Scrum in 10 Minutes
By Jacob in Agile on July 05, 2011
Much of the information is targeted at people who are already familiar with Scrum and Agile, but we are well aware there are many people out there to whom Scrum is something to do with rugby, and being Agile is to do with being flexible (which I suppose is actually true either way).
As a relative newcomer to the worlds of Agile and Scrum, I’m realise there is quite a learning curve, and throughout my learning process I’ve come across a number of different resources that have helped my understanding immensely.
One of the more useful resources I have come across is the following video (and of course, the great free ‘Introduction to Scrum’ seminar we run here at Boost), which quite succinctly explains Scrum in less than 10 minutes.
Of course, there is more to Scrum than this, and a number of different ideas and terms that you’ll have to remember and understand, but it’s a great way to get started.
Scrum in 10 Minutes
Did you catch all of that? There is a lot of information being covered in a short period of time, and I’d recommend watching the video a couple of times to try and listen and understand all the information that is being shared.
A couple of our Scrum Masters here do have a couple of thoughts to add to the video though:
- Scrum Masters and Projects managers aren’t the same thing
- We like to user story points for estimation as opposed to hours
- We do a burn-down of hours and a burn-up of story points
- We think daily stand-ups are essential, regardless of team experience
Of course you are more than welcome to ask any questions you have about the video in the comment section below, or ask us on Twitter @Boost NZ or on our Facebook page. We’ve also included some of the key terms from the video below to help with your learning.
Key Scrum Terms
There are a few key terms in there that are pretty crucial to understanding Scrum, and for your benefit (and mine), here is a quick recap of some key Scrum terms using definitions from the video. Feel free to chime in with your own definitions if you have something to add:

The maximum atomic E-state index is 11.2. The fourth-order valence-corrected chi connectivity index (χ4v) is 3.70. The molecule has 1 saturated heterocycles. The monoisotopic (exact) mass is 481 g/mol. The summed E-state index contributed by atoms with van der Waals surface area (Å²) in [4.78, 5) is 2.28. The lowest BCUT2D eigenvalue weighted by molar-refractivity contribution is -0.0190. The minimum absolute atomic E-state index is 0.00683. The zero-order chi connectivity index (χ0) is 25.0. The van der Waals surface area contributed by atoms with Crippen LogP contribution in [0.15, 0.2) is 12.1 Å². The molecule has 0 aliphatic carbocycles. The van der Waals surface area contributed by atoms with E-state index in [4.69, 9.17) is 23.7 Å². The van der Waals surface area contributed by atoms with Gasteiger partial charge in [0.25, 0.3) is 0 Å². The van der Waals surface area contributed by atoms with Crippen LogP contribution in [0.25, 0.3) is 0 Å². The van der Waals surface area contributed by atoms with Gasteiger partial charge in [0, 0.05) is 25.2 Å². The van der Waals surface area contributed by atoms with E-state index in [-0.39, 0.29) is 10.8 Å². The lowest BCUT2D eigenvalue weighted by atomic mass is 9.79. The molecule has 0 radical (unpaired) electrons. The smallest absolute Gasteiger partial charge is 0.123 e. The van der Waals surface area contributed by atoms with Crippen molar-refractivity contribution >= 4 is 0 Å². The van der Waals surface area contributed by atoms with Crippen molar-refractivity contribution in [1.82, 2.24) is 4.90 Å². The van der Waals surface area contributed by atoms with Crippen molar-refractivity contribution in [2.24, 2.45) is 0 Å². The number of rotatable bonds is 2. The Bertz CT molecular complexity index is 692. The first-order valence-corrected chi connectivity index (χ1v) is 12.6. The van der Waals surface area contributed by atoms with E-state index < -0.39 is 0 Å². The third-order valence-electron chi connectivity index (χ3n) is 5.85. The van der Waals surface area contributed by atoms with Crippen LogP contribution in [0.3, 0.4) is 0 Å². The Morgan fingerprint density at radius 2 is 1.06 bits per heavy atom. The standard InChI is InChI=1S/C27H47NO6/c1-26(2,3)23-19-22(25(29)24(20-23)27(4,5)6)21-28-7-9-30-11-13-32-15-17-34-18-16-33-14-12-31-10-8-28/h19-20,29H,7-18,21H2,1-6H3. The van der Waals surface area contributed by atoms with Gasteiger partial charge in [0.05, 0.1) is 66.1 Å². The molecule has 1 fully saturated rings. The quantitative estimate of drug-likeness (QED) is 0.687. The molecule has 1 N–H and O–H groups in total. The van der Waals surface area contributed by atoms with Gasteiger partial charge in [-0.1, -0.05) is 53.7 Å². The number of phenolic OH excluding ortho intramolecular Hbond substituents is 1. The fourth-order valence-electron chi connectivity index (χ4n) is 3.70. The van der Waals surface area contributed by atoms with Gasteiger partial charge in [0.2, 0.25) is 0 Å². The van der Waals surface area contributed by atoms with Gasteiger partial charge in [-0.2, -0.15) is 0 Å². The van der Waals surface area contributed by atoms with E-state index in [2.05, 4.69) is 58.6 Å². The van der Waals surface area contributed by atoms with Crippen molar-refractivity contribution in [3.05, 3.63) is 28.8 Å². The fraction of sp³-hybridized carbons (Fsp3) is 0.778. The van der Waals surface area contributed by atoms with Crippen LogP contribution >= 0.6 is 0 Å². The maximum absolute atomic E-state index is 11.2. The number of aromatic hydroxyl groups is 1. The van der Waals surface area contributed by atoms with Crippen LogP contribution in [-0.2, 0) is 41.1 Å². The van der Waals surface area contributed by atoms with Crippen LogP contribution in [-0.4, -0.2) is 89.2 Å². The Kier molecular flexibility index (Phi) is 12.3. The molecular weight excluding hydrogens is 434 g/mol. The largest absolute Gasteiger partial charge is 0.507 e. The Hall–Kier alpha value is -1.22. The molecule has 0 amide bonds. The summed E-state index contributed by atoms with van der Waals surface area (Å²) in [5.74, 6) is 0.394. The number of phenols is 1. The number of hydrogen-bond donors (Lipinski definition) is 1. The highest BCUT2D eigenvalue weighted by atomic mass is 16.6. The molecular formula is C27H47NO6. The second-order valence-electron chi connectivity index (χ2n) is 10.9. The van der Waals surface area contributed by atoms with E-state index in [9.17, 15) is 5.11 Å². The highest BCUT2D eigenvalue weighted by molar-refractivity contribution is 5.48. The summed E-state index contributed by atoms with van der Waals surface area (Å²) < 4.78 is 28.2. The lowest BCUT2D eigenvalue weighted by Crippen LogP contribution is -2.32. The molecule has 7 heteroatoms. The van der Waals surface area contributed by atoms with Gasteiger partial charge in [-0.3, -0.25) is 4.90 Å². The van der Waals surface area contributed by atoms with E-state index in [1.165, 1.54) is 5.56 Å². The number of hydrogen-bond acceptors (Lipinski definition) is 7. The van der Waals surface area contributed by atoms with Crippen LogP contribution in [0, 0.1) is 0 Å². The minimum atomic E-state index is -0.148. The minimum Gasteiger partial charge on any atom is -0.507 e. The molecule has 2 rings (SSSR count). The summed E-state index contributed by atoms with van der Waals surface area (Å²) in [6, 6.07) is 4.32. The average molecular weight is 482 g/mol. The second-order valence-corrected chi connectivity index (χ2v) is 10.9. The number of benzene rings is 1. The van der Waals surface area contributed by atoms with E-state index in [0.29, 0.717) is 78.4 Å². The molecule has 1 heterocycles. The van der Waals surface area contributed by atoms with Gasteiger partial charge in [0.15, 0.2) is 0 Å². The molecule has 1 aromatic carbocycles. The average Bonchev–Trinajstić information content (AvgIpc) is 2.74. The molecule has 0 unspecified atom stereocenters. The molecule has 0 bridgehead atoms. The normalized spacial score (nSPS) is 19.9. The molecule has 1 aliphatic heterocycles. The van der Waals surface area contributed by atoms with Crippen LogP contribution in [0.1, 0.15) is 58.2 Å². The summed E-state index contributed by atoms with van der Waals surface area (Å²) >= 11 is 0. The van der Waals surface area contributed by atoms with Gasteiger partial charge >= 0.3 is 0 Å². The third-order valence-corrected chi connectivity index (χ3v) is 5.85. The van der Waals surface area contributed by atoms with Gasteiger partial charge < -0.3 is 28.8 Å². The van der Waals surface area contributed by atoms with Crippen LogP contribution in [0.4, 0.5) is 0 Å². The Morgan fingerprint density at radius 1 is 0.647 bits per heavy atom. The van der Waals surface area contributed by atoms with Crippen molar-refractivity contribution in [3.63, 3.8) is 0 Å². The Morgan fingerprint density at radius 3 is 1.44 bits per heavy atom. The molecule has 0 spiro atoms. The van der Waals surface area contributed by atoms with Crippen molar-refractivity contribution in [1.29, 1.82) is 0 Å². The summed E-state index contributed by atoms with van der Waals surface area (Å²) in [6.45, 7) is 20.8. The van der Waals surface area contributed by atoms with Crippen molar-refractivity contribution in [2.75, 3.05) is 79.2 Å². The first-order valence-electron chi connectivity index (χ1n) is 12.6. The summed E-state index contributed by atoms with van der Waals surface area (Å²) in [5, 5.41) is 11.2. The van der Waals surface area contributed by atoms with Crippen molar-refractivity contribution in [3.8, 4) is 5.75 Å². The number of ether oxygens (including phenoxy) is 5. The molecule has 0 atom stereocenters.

Product Backlog: A wishlist of features you’d like to implement for your site/service/product, generally ordered in terms of business value.
Product Owner: Represents the users and owners of the site/service/product to ensure the right features make it through to the Product Backlog. They set the direction of the site/service/product.
Scrum Master: Makes sure the project is progressing smoothly, and that every team member has the tools they need to get the job done. They also remove any impediments to progress for the team.
The Team: A multifaceted group that gets the job done; includes developers, testers, and other talents as required.
Sprint: A short duration milestone that gets elements of a site/service/product to a ship ready state, taking prioritised tasks from the Product Backlog.
Burndown Chart: A chart that shows a day by day measure of the amount of work remaining in each sprint or release. Often has a Burndown Velocity line showing the trend of the project to help you understand if the project is going to be finished, early, on time or later than expected.
The Daily Scrum: A daily stand-up meeting (aka. The daily stand-up) with the team that asks ‘What did you get done yesterday?’, ‘What will you work on today?’ and ‘Are there any obstacles in your way?’.
- Scrumology – has a great blog, and email series called the Scrum Addendum that is well worth signing up for
- Mountain Goat Software – full of fantastic resources about all things Scrum
- 10 Great Scrum Practitioners to Follow on Twitter on the Boost Blog
That’s a wrap
Simple, huh? Of course, that’s a very introductory overview, but hopefully this video makes you realise that it’s not impossible to learn, and shows you a few of the ways that Scrum can improve your development practices.
If you’ve got any questions about Scrum, let us know in the comments below, and we’ll do our best to help you. Don’t forget to subscribe to our RSS feed to keep up with our latest news and adventures, and to help you continue on your Scrum learning way.
Thanks for dropping by.